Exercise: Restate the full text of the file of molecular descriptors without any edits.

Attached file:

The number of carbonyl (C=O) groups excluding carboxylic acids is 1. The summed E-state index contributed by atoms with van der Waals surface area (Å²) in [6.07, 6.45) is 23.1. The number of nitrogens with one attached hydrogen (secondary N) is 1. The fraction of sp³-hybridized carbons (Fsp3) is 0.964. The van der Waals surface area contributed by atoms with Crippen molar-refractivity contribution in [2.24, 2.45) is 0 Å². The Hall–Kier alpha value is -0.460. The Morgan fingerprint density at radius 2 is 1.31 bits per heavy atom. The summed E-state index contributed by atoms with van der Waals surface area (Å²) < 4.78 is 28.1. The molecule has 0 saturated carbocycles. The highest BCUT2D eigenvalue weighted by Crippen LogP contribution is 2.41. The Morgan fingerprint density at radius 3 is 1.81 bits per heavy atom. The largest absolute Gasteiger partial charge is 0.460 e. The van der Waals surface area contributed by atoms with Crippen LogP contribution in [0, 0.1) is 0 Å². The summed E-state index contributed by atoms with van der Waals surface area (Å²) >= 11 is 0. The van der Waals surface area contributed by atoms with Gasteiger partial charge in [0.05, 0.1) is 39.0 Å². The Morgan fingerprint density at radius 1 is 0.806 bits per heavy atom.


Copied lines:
The number of carbonyl (C=O) groups excluding carboxylic acids is 1. The summed E-state index contributed by atoms with van der Waals surface area (Å²) in [6.07, 6.45) is 23.1. The number of nitrogens with one attached hydrogen (secondary N) is 1. The fraction of sp³-hybridized carbons (Fsp3) is 0.964. The van der Waals surface area contributed by atoms with Crippen molar-refractivity contribution in [2.24, 2.45) is 0 Å². The Hall–Kier alpha value is -0.460. The Morgan fingerprint density at radius 2 is 1.31 bits per heavy atom. The summed E-state index contributed by atoms with van der Waals surface area (Å²) < 4.78 is 28.1. The molecule has 0 saturated carbocycles. The highest BCUT2D eigenvalue weighted by Crippen LogP contribution is 2.41. The Morgan fingerprint density at radius 3 is 1.81 bits per heavy atom. The largest absolute Gasteiger partial charge is 0.460 e. The van der Waals surface area contributed by atoms with Crippen LogP contribution in [0, 0.1) is 0 Å². The summed E-state index contributed by atoms with van der Waals surface area (Å²) >= 11 is 0. The van der Waals surface area contributed by atoms with Gasteiger partial charge in [0.05, 0.1) is 39.0 Å². The Morgan fingerprint density at radius 1 is 0.806 bits per heavy atom.